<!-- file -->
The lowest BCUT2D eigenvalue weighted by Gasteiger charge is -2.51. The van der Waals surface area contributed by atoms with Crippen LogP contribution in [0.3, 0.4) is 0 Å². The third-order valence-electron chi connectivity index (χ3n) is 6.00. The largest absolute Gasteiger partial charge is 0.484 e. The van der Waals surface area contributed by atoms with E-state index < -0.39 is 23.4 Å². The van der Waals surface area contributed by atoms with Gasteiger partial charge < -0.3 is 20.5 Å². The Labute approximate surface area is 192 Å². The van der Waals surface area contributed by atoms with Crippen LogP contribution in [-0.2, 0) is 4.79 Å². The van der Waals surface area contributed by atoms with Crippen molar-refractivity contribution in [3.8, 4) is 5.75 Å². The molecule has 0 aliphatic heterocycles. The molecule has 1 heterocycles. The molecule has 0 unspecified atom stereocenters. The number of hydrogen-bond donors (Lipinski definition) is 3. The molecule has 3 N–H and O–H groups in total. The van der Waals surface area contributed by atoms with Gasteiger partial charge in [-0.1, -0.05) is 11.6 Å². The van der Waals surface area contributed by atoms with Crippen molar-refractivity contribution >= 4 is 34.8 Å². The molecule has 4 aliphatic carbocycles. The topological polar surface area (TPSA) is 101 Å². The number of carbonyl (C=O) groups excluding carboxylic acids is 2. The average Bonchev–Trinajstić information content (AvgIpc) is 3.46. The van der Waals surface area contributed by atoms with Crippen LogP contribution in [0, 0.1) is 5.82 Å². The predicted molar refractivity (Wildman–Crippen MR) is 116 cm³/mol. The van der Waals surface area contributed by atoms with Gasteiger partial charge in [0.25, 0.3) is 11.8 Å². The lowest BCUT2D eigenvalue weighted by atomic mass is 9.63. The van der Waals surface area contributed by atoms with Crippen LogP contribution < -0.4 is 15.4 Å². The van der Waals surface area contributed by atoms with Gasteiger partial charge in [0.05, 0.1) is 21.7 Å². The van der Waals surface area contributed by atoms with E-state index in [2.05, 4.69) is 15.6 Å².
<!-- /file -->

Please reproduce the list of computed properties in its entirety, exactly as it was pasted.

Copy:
The lowest BCUT2D eigenvalue weighted by Gasteiger charge is -2.51. The van der Waals surface area contributed by atoms with Crippen LogP contribution in [0.3, 0.4) is 0 Å². The third-order valence-electron chi connectivity index (χ3n) is 6.00. The largest absolute Gasteiger partial charge is 0.484 e. The van der Waals surface area contributed by atoms with E-state index < -0.39 is 23.4 Å². The van der Waals surface area contributed by atoms with Gasteiger partial charge < -0.3 is 20.5 Å². The Labute approximate surface area is 192 Å². The van der Waals surface area contributed by atoms with Crippen LogP contribution in [-0.2, 0) is 4.79 Å². The van der Waals surface area contributed by atoms with Crippen molar-refractivity contribution in [3.8, 4) is 5.75 Å². The molecule has 0 aliphatic heterocycles. The molecule has 1 heterocycles. The molecule has 0 unspecified atom stereocenters. The number of hydrogen-bond donors (Lipinski definition) is 3. The molecule has 3 N–H and O–H groups in total. The van der Waals surface area contributed by atoms with Gasteiger partial charge in [-0.1, -0.05) is 11.6 Å². The van der Waals surface area contributed by atoms with Crippen molar-refractivity contribution >= 4 is 34.8 Å². The molecule has 4 aliphatic carbocycles. The topological polar surface area (TPSA) is 101 Å². The number of carbonyl (C=O) groups excluding carboxylic acids is 2. The average Bonchev–Trinajstić information content (AvgIpc) is 3.46. The van der Waals surface area contributed by atoms with Crippen LogP contribution in [0, 0.1) is 5.82 Å². The predicted molar refractivity (Wildman–Crippen MR) is 116 cm³/mol. The van der Waals surface area contributed by atoms with Gasteiger partial charge in [0.25, 0.3) is 11.8 Å². The lowest BCUT2D eigenvalue weighted by atomic mass is 9.63. The van der Waals surface area contributed by atoms with Crippen LogP contribution < -0.4 is 15.4 Å². The van der Waals surface area contributed by atoms with Gasteiger partial charge in [0.05, 0.1) is 21.7 Å². The van der Waals surface area contributed by atoms with E-state index in [2.05, 4.69) is 15.6 Å².